Kids in high school often invent their own language and terminology. One can never seem to trace exactly who started it. (Although my son has a t-shirt that says SMYF – “Stay Mellow, Young Fellow”- by his buddy and future fashion mogul, Beau Vowels.) Sometime in junior year we started saying that something “cool” was no longer “wicked” or “sick” but “fierce” or even “most fierce.” Disregarding the true superlative, fiercest, “most fierce” became the highest compliment possible.
A friend of mine, Catholic to the bone, thought it should follow the “reverend, right reverend, most reverend” structure of the clergy. So things started to be “right fierce,” if they weren’t quite “most fierce.” But it reached an apex when, a year or so after John Paul II’s first visit to the US, we started referring to him as “His Ferocity.” It was a tribute to his ability to connect with us. None of our parents was even “fierce.”
The word “fierce” comes from the Latin word for a wild animal (we also get “feral” from it.) In Italian, it spawned too adjectives, one “feroce” is more animal and wild; the other, “fiero,” which can mean “proud” in the sense of taking pride in something, has a connotation of “bold” and can be applied to persons who are not out of control, but very much in control.
In his Angelus message on Sunday, Pope Francis spoke of Jesus’ message that we must “lose our lives” in order to find them. He said that to lose one’s life for the Gospel “can happen in two ways: explicitly, confessing the faith, or implicitly, defending the truth.” He spoke of the martyrs as the ultimate examples of losing one’s life for Christ:
“Think about this: how many dads and moms put their faith into practice every day, offering their lives, concretely, for the good of the family! Let’s think about them! How many priests, religious brothers and sisters carry out their service for the Kingdom of God with generosity! How many young people sacrifice their own interests to dedicate themselves to children, the handicapped, the elderly… They are also martyrs! Everyday martyrs, martyrs of the quotidian!”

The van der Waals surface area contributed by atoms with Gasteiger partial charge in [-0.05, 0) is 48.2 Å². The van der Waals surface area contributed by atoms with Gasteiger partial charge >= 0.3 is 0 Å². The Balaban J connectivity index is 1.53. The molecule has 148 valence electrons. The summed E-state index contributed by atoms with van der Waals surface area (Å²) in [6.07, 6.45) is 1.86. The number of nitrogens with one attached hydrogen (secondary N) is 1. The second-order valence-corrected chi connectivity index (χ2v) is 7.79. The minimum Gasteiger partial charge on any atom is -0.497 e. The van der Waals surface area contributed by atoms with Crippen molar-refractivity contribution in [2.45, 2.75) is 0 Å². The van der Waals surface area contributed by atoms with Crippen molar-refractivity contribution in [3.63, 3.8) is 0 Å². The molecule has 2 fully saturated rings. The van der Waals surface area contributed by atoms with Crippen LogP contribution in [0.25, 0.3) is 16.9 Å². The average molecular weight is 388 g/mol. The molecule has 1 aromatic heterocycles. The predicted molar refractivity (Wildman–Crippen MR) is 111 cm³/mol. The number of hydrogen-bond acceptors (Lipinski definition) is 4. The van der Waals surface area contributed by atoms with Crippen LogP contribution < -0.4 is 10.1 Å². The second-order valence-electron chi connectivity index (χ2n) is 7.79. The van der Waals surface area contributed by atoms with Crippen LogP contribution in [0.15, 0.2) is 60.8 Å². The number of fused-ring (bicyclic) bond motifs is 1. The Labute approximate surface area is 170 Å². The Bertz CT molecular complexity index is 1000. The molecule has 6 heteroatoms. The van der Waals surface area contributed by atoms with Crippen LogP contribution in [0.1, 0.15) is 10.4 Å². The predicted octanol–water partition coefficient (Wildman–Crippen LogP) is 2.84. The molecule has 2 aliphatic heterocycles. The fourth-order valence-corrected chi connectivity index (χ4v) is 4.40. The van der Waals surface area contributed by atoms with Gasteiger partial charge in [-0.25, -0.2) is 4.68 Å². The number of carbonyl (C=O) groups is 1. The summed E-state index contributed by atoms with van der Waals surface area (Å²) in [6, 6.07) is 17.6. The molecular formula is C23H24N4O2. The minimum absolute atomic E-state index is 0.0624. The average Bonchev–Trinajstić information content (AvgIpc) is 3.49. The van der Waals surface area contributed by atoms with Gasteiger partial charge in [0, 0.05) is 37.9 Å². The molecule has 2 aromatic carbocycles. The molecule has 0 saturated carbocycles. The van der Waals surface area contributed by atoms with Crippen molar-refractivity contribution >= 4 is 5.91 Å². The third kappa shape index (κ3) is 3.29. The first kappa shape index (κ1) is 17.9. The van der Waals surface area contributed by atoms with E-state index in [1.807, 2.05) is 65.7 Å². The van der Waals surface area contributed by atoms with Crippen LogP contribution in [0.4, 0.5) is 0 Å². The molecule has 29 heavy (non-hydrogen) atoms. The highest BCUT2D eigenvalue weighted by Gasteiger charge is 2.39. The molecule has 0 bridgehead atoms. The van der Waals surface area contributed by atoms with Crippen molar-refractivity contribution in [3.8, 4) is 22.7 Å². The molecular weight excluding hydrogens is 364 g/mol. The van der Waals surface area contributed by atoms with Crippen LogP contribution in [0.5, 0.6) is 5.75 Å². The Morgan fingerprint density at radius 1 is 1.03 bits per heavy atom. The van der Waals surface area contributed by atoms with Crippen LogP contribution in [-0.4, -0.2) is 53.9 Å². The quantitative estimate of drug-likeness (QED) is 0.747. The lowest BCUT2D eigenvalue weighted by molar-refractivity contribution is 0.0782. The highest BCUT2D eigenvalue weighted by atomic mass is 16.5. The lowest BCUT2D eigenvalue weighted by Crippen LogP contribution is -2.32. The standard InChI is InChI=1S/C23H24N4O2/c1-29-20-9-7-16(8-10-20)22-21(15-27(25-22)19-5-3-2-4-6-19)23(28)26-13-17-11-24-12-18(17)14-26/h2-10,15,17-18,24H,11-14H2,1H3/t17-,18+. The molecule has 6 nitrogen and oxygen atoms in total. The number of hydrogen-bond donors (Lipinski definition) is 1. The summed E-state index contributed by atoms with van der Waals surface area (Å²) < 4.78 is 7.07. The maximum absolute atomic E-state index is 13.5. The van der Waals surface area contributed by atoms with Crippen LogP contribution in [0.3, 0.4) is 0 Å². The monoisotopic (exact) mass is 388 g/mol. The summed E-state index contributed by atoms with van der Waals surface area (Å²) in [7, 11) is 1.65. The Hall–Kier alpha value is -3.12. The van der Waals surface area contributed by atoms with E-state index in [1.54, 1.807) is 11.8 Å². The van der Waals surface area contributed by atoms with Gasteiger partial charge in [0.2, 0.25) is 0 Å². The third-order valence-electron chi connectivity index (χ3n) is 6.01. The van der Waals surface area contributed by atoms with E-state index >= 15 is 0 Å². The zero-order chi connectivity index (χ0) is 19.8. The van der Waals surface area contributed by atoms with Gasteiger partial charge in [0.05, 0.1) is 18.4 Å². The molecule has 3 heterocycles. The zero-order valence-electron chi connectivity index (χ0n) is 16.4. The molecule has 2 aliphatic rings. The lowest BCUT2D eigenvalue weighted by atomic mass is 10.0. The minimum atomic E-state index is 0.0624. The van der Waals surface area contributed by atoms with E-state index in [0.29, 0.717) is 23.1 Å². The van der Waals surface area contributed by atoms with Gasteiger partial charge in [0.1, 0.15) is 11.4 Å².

Until July 4th, together with our bishops we are celebrating the second annual Fortnight for Freedom. What a great opportunity to lose our lives for Christ, in the sense of witnessing to the truth. We are bearing witness to the fact that religious freedom is God-given, and cannot be taken away by any government, especially by a government that was established by a Declaration of Independence which bases its claims on God-given rights!
Pope Francis ended his Angelus message speaking about St. John the Baptist, whose birthday feast we celebrate on Monday. He stood firm against a king who was, by his actions, trying to re-define marriage. He witnessed to the truth that doing so went against God’s law. He was put in prison so that his voice of truth might be silenced. But that wasn’t enough. For his bold stand for the truth, he paid the ultimate price of matrydom.
“How many people pay a high price for their dedication to truth! How many upright persons prefer to go against the current so that they don’t deny the voice of their conscience, the voice of truth! Upright persons, who aren’t’ afraid to go against the current. And we, we should not be afraid! Among you there are many young people. To you young people I say: Do not be afraid of going against the current, when they want to rob our hope, when they propose for us values that are damaged, values like spoiled food when food goes bad, do us no good. These values do us harm. We must go against the current. And you young people, be first. Go against the current and have the boldness to go against it. Forward, be courageous and go against the current! And be bold to do it!”
Wow! And guess what word he used for “bold” and “boldness”? “Fiero” and “Fierezza.” So we have our marching orders for the Fortnight For Freedom. And we have them from His Ferocity himself!
So let’s be like St. John the Baptist and stand proud and be bold and make this Fortnight for Freedom, by our witness and daily martyrdom, truly “most fierce”!
(Translations of the Pope’s Angelus are my own. The official translation was not yet available.)
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Reprinted with permission from the Gregorian Institute at Benedictine College.